Concluding Remarks

The important practical question is, How do we treat the Bible? Do we honour it because it is the word of God? Are we guided by its counsels? Have we proved its sufficiency? Do we, when we read it, meditate on it, and mix faith with it, and realise the personal enjoyment of its soul-comforting ministrations? Do we habitually rely on the Holy Spirit to enable us to discern, receive, and communicate its precious mysteries? He that hath received his testimony hath set to his seal that God is true." (John 3:33.)

Why then do we read the holy scriptures? Because they reveal "the only true God, and Jesus Christ whom thou hast sent," and are written for our learning and comfort. To neglect them is therefore very serious. The faithful in all ages have been noted for standing for the authority of the sacred writings. Moreover they give us divine assurance as to the eternal future, as well as sure guidance for every step of the way.

How do we read the Bible? is also a searching question. If we approach the imperishable word with the thought of our own competency to discern and understand it, then let it not be surprising if we get nothing from it, or fall into the most grievous errors. (1 Cor. 2:14.) If, on the contrary, the reader takes his true place on opening the sacred volume of utter inability to discern the deep things of God, and waits on God to guide and teach him by the Holy Spirit, then he will never be disappointed, and, mixing faith with the word, will find much profit and blessing.

Again, we may remind the Christian reader of the tendency to read certain favourite chapters or books, instead of "all scripture:" consequently such do not get a grasp of the scope of the written word, and are always uncertain as to what the sacred volume really contains. We are not now speaking of reading the scriptures publicly or in the family, but of reading them privately to honour God, to find food and blessing for our souls, as well as intelligence as to how to walk and please God.

When do we read the word of God? is another important question. With those who have to arise from their beds early, and have much to do, there is often a strong temptation to put off the private reading of the word of truth till later on in the day; the consequence is that other things so engage the mind that such either give up reading, or are unable to apply themselves to the study of the word, and therefore decline in soul. The best things in Israel were devoted to the Lord. Our Lord was found in prayer a great while before day. The manna came down early, and they had to gather it before sunrise; and our Lord said, "Seek ye first the kingdom of God, and his righteousness." Now it is manifest, that if we are to seek God's things first, having to do with Him and His word would precede our having to do with earthly things. We hesitate not to say that such as practically rank earthly things before the heavenly occupation of prayer and reading of the word are not honouring God as they should; and we believe much of the failure even in God's people can be traced to their not giving the things of God the "first," and therefore the "best" place.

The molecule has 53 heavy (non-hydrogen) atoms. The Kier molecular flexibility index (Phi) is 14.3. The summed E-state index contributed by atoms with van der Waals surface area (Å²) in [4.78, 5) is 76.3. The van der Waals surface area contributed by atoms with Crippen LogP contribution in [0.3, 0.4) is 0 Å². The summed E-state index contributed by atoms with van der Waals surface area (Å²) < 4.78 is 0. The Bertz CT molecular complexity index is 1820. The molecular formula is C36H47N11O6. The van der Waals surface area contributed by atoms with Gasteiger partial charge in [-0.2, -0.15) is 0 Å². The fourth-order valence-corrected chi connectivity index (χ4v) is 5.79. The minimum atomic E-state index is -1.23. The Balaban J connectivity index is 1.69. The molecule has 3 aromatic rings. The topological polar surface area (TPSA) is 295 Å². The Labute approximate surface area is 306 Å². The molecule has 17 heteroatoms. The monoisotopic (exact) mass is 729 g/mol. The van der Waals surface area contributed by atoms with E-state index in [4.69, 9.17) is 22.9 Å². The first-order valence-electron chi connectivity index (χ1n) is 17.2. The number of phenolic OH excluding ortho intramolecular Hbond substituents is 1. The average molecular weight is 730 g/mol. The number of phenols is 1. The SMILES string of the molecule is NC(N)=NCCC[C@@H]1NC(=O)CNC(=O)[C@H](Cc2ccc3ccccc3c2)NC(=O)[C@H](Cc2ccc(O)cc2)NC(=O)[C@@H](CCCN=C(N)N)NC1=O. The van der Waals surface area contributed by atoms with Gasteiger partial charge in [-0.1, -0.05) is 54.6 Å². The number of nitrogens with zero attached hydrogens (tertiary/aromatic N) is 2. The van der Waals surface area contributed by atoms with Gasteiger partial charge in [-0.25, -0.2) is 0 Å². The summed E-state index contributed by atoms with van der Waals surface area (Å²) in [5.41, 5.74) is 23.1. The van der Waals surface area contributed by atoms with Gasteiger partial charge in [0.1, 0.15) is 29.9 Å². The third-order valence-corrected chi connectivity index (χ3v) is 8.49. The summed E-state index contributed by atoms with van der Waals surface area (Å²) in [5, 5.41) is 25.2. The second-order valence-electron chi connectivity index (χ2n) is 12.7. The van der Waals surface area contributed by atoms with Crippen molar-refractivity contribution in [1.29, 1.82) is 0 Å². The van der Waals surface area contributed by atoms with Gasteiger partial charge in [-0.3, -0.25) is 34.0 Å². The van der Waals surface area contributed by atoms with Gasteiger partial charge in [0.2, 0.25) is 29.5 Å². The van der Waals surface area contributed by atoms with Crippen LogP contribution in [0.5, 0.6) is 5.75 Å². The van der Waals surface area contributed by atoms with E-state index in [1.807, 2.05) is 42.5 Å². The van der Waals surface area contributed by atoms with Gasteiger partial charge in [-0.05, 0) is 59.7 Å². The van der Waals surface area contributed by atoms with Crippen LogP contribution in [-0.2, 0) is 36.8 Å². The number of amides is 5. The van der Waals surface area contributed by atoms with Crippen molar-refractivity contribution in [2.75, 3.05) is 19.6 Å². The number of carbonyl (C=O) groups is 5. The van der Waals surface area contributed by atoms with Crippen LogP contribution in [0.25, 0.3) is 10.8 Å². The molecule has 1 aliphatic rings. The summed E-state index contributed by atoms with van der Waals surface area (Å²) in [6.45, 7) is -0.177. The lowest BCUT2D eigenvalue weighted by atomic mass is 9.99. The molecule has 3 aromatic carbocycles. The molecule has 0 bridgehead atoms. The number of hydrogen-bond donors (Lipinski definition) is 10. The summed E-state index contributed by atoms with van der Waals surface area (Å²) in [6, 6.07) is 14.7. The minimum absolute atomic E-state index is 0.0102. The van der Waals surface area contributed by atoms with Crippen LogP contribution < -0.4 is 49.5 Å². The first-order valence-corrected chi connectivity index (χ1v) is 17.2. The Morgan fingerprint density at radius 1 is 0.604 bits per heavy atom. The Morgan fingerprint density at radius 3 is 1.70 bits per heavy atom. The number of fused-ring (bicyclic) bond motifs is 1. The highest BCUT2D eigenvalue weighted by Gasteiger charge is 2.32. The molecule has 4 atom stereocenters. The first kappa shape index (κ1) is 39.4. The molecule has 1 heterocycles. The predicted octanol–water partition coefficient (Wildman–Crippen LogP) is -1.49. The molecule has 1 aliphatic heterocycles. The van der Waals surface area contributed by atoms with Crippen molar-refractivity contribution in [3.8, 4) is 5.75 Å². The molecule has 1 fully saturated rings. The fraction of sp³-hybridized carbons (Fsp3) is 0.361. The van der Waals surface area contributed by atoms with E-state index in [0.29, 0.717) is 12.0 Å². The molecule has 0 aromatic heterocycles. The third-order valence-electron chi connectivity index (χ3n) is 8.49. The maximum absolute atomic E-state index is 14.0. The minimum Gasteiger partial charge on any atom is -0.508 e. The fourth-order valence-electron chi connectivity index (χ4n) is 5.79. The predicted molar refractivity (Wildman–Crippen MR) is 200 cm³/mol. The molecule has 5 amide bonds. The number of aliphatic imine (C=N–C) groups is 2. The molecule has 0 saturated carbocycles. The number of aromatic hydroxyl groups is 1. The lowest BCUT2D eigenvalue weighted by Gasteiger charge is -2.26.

It is said, that when Dr. Johnson was told that Mr.— had imbibed infidel notions as to the scriptures, he replied, "He never read the Bible." We believe the same may be said of many a busy sceptic in the present day. The misquotations that some of them make, as well as the egregious errors and misapplications of scripture, leave no doubt as to this; but those who do "search the scriptures," pray over them for divine guidance and teaching in humility and uprightness before God, learn to say with an ancient prophet, "thy words were found, and I did eat them; and thy word was unto me the joy and rejoicing of mine heart." And further, those who follow on to know the Lord through meditation in faith of the written word, and faithful walk, sooner or later discover that the great testimony of the sacred volume from beginning to end is Christ; and those indeed are blessed who have thus learned that "Christ is all." Happy indeed is the reader, who can truly say, Christ is all my salvation, all my desire, my life, my righteousness, my peace, my hope. All my springs are in Him. Christ is my refuge, my resource, my strength, my food, my Friend, my power for all fruit bearing. So absolutely is He all to me, that without Him I can do nothing, apart from Him I have nothing, and am nothing! In turning then to the sacred pages, may we never forget that they testify of Christ Jesus, the Son of God, and the things of God knoweth no man but the Spirit of God! And looking off unto Jesus where He now is, and waiting for His coming, we can happily sing —

"He's gone within the veil,
For us that place has won;
In Him we stand, a heavenly band,
Where He Himself has gone.

And stayed by joy divine,
As hireling fills his day;
Through scenes of strife, and desert life,
We tread in peace our way.

That way is upward still,
Where life and glory are;
Our rest's above, in perfect love
The glory we shall share.

For ever with the Lord,
For ever like Him then,
And see His face in that blest place,
Our Father's house in heaven."